- Tycho, however, presented a patent which gave Uraniborg something like university status, and the director something like the status of the head of a university.
- It also stated that succession to the headship would give preference to "Tycho Brahe's own".
- In his younger days Tycho had been a fair man in his dealings with others.
- However in the 1590s Tycho's nature seemed to change and his treatment both of the inhabitants of Hven and of his student helpers at Uraniborg became unreasonable.
- Tycho closed down his observatory on Hven in 1597 (the last recorded observation is on 15 March that year), and moved to Copenhagen.
- Tycho intended that this work should prove the truth of his cosmological model, in which the Earth (with the Moon in orbit around it) was at rest in the centre of the Universe and the Sun went round the Earth (all other planets being in orbit about the Sun and thus carried round with it).
- Tycho began observing again in Prague.
- He received support from Rudolph for Kepler and himself to compile a new set of astronomical tables based on Tycho's recorded observations over 38 years.
- However, Tycho died eleven days after dining at the palace of Peter Vok Ursinus Rozmberk as a result of adhering to the etiquette of the day and refusing to leave the dinner table before his host.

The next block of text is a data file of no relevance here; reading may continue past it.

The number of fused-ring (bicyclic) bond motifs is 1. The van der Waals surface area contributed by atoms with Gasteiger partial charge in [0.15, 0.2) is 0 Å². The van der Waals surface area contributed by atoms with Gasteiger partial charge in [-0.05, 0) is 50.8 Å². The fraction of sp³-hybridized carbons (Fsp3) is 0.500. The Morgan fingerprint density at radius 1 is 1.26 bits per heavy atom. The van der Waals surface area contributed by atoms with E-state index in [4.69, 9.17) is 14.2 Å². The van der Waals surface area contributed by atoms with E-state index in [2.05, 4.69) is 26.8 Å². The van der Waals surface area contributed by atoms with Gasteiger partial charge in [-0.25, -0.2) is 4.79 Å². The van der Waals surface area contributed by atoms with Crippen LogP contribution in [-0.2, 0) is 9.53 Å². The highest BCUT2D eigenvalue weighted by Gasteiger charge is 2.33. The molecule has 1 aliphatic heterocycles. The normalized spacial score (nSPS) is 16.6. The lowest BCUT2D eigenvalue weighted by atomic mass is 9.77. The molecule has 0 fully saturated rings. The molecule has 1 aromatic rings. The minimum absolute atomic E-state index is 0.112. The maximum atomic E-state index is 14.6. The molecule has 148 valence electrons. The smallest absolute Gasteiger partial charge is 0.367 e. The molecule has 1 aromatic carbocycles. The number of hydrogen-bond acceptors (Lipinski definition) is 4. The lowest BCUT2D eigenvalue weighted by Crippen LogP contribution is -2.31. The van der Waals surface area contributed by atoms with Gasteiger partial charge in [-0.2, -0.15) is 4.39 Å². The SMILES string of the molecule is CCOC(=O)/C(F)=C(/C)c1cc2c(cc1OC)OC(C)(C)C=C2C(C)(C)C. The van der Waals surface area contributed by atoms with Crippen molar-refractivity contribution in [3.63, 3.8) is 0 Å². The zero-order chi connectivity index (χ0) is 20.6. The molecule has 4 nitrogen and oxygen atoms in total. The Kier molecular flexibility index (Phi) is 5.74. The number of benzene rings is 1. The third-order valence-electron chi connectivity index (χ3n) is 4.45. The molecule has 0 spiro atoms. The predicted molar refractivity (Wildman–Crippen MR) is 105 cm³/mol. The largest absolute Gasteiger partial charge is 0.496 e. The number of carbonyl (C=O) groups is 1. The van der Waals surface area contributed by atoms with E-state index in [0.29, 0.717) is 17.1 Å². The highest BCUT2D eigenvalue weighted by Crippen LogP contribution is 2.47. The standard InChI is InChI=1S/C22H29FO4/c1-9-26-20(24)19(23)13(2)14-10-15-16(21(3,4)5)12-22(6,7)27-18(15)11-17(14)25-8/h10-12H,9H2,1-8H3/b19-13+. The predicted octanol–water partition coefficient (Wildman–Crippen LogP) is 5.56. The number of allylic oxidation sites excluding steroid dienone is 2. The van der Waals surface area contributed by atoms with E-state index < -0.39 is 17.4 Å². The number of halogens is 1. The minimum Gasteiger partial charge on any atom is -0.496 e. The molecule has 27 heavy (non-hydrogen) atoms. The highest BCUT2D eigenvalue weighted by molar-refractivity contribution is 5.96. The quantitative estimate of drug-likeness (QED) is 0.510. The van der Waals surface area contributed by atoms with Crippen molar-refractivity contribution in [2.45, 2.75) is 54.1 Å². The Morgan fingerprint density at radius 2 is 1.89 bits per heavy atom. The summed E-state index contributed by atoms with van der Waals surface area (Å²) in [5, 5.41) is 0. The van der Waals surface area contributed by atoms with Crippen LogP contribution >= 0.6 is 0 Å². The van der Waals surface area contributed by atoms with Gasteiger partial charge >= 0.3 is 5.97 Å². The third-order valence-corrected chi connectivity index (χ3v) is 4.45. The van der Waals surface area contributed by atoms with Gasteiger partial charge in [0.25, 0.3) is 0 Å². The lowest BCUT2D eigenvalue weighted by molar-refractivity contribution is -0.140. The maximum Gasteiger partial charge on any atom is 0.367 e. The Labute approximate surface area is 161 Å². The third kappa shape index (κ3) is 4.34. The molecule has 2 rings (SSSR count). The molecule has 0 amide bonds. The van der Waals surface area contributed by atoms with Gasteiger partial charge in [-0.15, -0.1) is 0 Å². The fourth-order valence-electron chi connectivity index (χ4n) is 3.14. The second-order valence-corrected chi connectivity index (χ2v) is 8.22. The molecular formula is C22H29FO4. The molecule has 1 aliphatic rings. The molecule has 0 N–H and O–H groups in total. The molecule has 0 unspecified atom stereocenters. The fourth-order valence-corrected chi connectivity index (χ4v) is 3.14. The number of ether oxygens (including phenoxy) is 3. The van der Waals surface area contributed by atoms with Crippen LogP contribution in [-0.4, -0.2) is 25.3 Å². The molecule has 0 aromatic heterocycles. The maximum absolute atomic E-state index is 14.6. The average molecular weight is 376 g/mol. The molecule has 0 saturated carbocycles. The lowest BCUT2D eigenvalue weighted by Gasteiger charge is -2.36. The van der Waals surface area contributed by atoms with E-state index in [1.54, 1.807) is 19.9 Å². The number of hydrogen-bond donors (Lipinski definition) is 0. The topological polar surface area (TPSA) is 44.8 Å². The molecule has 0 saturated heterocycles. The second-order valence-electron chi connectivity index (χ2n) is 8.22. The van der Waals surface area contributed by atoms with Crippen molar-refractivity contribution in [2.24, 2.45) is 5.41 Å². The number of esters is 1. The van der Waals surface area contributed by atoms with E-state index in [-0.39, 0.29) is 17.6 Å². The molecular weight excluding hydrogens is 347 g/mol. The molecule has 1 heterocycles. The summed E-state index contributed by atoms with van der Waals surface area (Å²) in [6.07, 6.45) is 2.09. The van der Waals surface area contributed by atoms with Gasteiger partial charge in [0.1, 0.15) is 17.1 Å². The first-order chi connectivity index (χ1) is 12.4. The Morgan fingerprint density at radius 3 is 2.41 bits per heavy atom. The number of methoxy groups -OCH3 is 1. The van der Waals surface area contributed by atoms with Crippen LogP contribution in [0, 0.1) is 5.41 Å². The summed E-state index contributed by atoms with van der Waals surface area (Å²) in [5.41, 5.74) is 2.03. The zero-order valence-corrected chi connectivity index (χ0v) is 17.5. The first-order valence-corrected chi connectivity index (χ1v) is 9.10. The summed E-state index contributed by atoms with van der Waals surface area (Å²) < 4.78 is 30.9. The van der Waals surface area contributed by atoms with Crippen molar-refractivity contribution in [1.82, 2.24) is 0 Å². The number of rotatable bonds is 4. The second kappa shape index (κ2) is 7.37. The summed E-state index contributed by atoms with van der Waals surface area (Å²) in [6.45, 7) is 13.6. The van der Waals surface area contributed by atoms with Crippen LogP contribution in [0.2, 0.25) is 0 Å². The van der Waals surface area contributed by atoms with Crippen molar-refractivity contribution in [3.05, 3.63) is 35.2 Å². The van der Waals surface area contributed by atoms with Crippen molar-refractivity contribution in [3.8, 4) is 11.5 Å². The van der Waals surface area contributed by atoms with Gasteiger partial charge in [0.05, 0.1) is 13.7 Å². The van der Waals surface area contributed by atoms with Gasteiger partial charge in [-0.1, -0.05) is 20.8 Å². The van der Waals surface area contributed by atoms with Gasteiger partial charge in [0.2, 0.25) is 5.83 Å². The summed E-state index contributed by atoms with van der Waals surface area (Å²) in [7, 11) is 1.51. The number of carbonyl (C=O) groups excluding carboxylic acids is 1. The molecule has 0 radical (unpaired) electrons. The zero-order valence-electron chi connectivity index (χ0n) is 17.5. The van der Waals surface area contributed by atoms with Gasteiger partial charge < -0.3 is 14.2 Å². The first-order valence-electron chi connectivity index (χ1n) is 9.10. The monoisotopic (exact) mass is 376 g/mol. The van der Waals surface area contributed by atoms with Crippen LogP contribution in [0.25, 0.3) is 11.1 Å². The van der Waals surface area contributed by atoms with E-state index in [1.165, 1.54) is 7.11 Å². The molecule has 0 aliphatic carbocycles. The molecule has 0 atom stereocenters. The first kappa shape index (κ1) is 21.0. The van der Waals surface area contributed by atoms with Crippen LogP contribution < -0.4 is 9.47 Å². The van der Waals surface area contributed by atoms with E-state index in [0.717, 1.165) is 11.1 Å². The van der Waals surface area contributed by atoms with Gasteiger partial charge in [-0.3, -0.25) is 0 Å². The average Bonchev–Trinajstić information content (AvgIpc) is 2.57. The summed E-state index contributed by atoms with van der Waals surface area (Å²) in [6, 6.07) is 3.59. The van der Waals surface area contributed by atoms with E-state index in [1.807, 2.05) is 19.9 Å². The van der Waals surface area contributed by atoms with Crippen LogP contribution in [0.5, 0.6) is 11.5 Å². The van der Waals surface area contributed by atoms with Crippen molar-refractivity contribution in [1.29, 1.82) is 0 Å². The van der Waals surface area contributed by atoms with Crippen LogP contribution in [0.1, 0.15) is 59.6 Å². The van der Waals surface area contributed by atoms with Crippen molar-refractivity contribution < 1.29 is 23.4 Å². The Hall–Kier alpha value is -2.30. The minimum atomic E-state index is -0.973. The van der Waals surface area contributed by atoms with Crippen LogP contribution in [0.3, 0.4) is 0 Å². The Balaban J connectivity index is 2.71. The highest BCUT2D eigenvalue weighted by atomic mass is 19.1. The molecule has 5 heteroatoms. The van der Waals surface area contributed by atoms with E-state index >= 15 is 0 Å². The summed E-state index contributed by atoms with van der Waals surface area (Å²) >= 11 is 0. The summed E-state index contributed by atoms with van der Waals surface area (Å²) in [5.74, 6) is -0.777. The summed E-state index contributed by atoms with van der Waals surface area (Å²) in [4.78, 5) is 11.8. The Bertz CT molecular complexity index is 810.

- Tycho's observations of planetary positions, which were made using instruments with open sights (a telescope was not used for astronomy until about 1609), were much more accurate than any made by his predecessors.
- They allowed Kepler, who (unlike Tycho) was a convinced follower of Copernicus, to deduce his three laws of planetary motion (1609, 1619) and to construct astronomical tables, the Rudolphine Tables (Ulm, 1627), whose enduring accuracy did much to persuade astronomers of the correctness of the Copernican theory.
- However, until at least the mid-seventeenth century, Tycho's model of the planetary system was that favoured by most astronomers.
Born 14 December 1546, Knutstorp, Skane, Denmark (now Svalöv, Sweden. Died 24 October 1601, Prague, Bohemia (now Czech Republic).
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Tags relevant for this person:
Astronomy, Origin Denmark, Physics
Thank you to the contributors under CC BY-SA 4.0!
Adapted from other CC BY-SA 4.0 Sources:
- O’Connor, John J; Robertson, Edmund F: MacTutor History of Mathematics Archive